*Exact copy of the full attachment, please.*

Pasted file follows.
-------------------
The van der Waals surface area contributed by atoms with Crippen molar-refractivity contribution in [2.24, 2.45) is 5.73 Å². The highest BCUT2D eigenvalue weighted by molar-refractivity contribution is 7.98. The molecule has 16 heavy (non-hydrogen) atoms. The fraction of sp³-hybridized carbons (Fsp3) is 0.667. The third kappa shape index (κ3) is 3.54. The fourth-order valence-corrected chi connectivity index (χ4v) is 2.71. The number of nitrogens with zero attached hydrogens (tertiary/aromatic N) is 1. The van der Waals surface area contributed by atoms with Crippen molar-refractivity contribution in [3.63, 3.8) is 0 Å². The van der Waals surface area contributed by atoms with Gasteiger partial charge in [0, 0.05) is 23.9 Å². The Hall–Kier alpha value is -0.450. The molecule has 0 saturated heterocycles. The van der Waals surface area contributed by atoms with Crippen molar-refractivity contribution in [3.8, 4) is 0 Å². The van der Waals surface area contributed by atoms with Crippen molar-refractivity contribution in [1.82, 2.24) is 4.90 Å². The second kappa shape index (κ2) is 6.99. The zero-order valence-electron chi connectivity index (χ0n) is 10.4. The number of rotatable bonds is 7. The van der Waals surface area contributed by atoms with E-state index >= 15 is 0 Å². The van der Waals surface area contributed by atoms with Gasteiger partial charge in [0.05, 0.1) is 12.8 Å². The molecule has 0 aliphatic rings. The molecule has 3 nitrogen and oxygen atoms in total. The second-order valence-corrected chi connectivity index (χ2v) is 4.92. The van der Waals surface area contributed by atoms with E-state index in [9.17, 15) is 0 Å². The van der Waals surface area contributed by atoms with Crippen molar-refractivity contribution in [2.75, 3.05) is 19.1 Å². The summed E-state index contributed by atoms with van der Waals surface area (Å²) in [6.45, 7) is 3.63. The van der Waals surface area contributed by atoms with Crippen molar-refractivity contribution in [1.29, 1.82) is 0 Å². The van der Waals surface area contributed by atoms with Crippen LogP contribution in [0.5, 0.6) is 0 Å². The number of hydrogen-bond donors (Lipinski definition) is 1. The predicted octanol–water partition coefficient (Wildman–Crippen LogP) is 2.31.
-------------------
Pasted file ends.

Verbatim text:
The van der Waals surface area contributed by atoms with Crippen molar-refractivity contribution in [2.24, 2.45) is 5.73 Å². The highest BCUT2D eigenvalue weighted by molar-refractivity contribution is 7.98. The molecule has 16 heavy (non-hydrogen) atoms. The fraction of sp³-hybridized carbons (Fsp3) is 0.667. The third kappa shape index (κ3) is 3.54. The fourth-order valence-corrected chi connectivity index (χ4v) is 2.71. The number of nitrogens with zero attached hydrogens (tertiary/aromatic N) is 1. The van der Waals surface area contributed by atoms with Crippen molar-refractivity contribution in [3.63, 3.8) is 0 Å². The van der Waals surface area contributed by atoms with Gasteiger partial charge in [0, 0.05) is 23.9 Å². The Hall–Kier alpha value is -0.450. The molecule has 0 saturated heterocycles. The van der Waals surface area contributed by atoms with Crippen molar-refractivity contribution in [3.8, 4) is 0 Å². The van der Waals surface area contributed by atoms with Crippen molar-refractivity contribution in [1.82, 2.24) is 4.90 Å². The second kappa shape index (κ2) is 6.99. The zero-order valence-electron chi connectivity index (χ0n) is 10.4. The number of rotatable bonds is 7. The van der Waals surface area contributed by atoms with E-state index >= 15 is 0 Å². The van der Waals surface area contributed by atoms with Gasteiger partial charge in [0.05, 0.1) is 12.8 Å². The molecule has 0 aliphatic rings. The molecule has 3 nitrogen and oxygen atoms in total. The second-order valence-corrected chi connectivity index (χ2v) is 4.92. The van der Waals surface area contributed by atoms with E-state index in [9.17, 15) is 0 Å². The van der Waals surface area contributed by atoms with Crippen molar-refractivity contribution in [2.75, 3.05) is 19.1 Å². The summed E-state index contributed by atoms with van der Waals surface area (Å²) in [6.45, 7) is 3.63. The van der Waals surface area contributed by atoms with Crippen molar-refractivity contribution in [1.29, 1.82) is 0 Å². The van der Waals surface area contributed by atoms with Crippen LogP contribution in [0.5, 0.6) is 0 Å². The number of hydrogen-bond donors (Lipinski definition) is 1. The predicted octanol–water partition coefficient (Wildman–Crippen LogP) is 2.31.